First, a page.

Prioritizing the Role of Major Lipoproteins and Subfractions as Risk Factors for Peripheral Artery Disease
Michael G. Levin,
Venexia M Walker,
Derek M. Klarin,
Benjamin F. Voight,
Scott M. Damrauer,
VA Million Veteran Program
Posted 15 Jan 2021
medRxiv DOI: 10.1101/2021.01.11.21249148
Posted 15 Jan 2021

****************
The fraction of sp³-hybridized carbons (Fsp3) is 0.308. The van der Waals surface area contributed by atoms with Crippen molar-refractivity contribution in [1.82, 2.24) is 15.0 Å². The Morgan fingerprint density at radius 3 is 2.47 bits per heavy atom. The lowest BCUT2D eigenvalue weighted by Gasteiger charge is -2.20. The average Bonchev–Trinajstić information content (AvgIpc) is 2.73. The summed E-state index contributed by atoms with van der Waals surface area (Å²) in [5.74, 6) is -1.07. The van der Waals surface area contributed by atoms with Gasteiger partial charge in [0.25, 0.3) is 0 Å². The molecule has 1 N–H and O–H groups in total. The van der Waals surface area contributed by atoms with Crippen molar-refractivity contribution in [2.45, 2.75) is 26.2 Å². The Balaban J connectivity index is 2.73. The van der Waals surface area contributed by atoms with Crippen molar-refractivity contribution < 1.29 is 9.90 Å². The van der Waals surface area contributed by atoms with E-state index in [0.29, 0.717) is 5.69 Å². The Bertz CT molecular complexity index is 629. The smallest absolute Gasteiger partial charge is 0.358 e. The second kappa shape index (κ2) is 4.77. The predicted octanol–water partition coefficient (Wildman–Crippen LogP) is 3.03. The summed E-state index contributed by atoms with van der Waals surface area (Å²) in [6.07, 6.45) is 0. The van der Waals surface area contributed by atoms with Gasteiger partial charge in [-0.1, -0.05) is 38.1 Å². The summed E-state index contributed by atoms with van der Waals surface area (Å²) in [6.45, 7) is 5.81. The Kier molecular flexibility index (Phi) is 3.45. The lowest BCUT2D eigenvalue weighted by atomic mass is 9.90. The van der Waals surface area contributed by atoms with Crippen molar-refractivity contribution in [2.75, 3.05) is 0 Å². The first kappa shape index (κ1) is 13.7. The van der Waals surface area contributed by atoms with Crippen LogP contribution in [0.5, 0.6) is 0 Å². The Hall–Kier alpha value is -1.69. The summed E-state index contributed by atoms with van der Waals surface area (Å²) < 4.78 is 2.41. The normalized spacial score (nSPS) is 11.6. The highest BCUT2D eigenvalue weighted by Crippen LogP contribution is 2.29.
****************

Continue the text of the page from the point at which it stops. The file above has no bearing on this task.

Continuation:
Background: Circulating lipid and lipoprotein levels have consistently been identified as risk factors for atherosclerotic cardiovascular disease (ASCVD), largely on the basis of studies focused on coronary artery disease (CAD). The relative contributions of specific lipoproteins to risk of peripheral artery disease (PAD) have not been well-defined. Here, we leveraged large scale genetic association data to identify genetic proxies for circulating lipoprotein-related traits, and employed Mendelian randomization analyses to investigate their effects on PAD risk. Methods: Genome-wide association study summary statistics for PAD (Veterans Affairs Million Veteran Program, 31,307 cases) and CAD (CARDIoGRAMplusC4D, 60,801 cases) were used in the Mendelian Randomization Bayesian model averaging (MR-BMA) framework to prioritize the most likely causal major lipoprotein and subfraction risk factors for PAD and CAD. Mendelian randomization was used to predict the effect of apolipoprotein B lowering on PAD risk using gene regions that proxy potential lipid-lowering drug targets. Transcriptome-wide association studies were performed to identify genes relevant to circulating levels of prioritized lipoprotein subfractions. Results: ApoB was identified as the most likely causal lipoprotein-related risk factor for both PAD (marginal inclusion probability 0.86, p = 0.003) and CAD (marginal inclusion probability 0.92, p = 0.005). Genetic proxies for ApoB-lowering medications were associated with reduced risk of both PAD (OR 0.87 per 1 standard deviation decrease in ApoB, 95% CI 0.84 to 0.91, p = 9 x 10-10) and CAD (OR 0.66, 95% CI 0.63 to 0.69, p = 4 x 10-73), with a stronger predicted effect of ApoB-lowering on CAD (ratio of ORs 1.33, 95% CI 1.25 to 1.42, p = 9 x 10-19). Among ApoB-containing subfractions, extra-small VLDL particle concentration (XS.VLDL.P) was identified as the most likely subfraction associated with PAD risk (marginal inclusion probability 0.91, p = 2.3 x 10-4), while large LDL particle concentration (L.LDL.P) was the most likely subfraction associated with CAD risk (marginal inclusion probability 0.95, p = 0.011). Genes associated with XS.VLDL.P and L.LDL.P included canonical ApoB-pathway components, although gene-specific effects varied across the lipoprotein subfractions. Conclusion: ApoB was prioritized as the major lipoprotein fraction causally responsible for both PAD and CAD risk. However, diverse effects of ApoB-lowering drug targets and ApoB-containing lipoprotein subfractions on ASCVD, and distinct subfraction-associated genes suggest possible biologic differences in the role of lipoproteins in the pathogenesis of PAD and CAD.
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